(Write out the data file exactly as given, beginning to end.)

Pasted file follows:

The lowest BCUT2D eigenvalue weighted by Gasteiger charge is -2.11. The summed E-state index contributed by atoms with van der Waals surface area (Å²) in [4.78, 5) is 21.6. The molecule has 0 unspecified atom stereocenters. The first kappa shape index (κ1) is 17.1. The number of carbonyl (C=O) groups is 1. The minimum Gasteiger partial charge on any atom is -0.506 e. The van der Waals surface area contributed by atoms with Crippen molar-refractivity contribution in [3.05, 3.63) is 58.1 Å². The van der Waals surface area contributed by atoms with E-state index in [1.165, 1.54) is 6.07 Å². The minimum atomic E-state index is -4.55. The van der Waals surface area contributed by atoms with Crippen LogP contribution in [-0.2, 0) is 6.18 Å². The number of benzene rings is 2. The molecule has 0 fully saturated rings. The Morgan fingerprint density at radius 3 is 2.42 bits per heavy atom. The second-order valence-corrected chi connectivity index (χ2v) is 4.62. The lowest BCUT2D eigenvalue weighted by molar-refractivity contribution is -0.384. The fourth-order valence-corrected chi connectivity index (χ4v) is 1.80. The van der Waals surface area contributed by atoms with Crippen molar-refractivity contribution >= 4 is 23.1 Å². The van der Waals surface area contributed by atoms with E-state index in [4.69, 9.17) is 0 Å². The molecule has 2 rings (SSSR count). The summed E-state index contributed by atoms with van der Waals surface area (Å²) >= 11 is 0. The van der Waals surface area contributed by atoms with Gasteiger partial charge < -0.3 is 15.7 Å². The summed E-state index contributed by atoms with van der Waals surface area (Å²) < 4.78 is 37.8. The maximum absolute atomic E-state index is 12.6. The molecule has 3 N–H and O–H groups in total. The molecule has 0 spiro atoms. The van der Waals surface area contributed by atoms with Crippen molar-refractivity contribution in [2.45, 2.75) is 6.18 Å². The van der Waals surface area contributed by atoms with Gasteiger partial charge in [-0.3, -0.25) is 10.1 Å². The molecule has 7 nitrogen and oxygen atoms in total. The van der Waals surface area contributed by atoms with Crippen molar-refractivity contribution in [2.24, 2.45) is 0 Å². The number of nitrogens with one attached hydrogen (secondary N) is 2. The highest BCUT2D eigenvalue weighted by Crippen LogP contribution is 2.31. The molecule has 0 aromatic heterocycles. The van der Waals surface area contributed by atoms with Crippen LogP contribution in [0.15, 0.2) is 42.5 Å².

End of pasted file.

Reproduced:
The lowest BCUT2D eigenvalue weighted by Gasteiger charge is -2.11. The summed E-state index contributed by atoms with van der Waals surface area (Å²) in [4.78, 5) is 21.6. The molecule has 0 unspecified atom stereocenters. The first kappa shape index (κ1) is 17.1. The number of carbonyl (C=O) groups is 1. The minimum Gasteiger partial charge on any atom is -0.506 e. The van der Waals surface area contributed by atoms with Crippen molar-refractivity contribution in [3.05, 3.63) is 58.1 Å². The van der Waals surface area contributed by atoms with E-state index in [1.165, 1.54) is 6.07 Å². The minimum atomic E-state index is -4.55. The van der Waals surface area contributed by atoms with Crippen LogP contribution in [-0.2, 0) is 6.18 Å². The number of benzene rings is 2. The molecule has 0 fully saturated rings. The Morgan fingerprint density at radius 3 is 2.42 bits per heavy atom. The second-order valence-corrected chi connectivity index (χ2v) is 4.62. The lowest BCUT2D eigenvalue weighted by molar-refractivity contribution is -0.384. The fourth-order valence-corrected chi connectivity index (χ4v) is 1.80. The van der Waals surface area contributed by atoms with Crippen molar-refractivity contribution >= 4 is 23.1 Å². The van der Waals surface area contributed by atoms with E-state index in [4.69, 9.17) is 0 Å². The molecule has 2 rings (SSSR count). The summed E-state index contributed by atoms with van der Waals surface area (Å²) >= 11 is 0. The van der Waals surface area contributed by atoms with Gasteiger partial charge < -0.3 is 15.7 Å². The summed E-state index contributed by atoms with van der Waals surface area (Å²) < 4.78 is 37.8. The maximum absolute atomic E-state index is 12.6. The molecule has 3 N–H and O–H groups in total. The molecule has 0 spiro atoms. The van der Waals surface area contributed by atoms with Crippen molar-refractivity contribution in [2.45, 2.75) is 6.18 Å². The van der Waals surface area contributed by atoms with Gasteiger partial charge in [-0.3, -0.25) is 10.1 Å². The molecule has 7 nitrogen and oxygen atoms in total. The van der Waals surface area contributed by atoms with Crippen molar-refractivity contribution in [2.24, 2.45) is 0 Å². The number of nitrogens with one attached hydrogen (secondary N) is 2. The highest BCUT2D eigenvalue weighted by Crippen LogP contribution is 2.31. The molecule has 0 aromatic heterocycles. The van der Waals surface area contributed by atoms with Crippen LogP contribution in [0.15, 0.2) is 42.5 Å².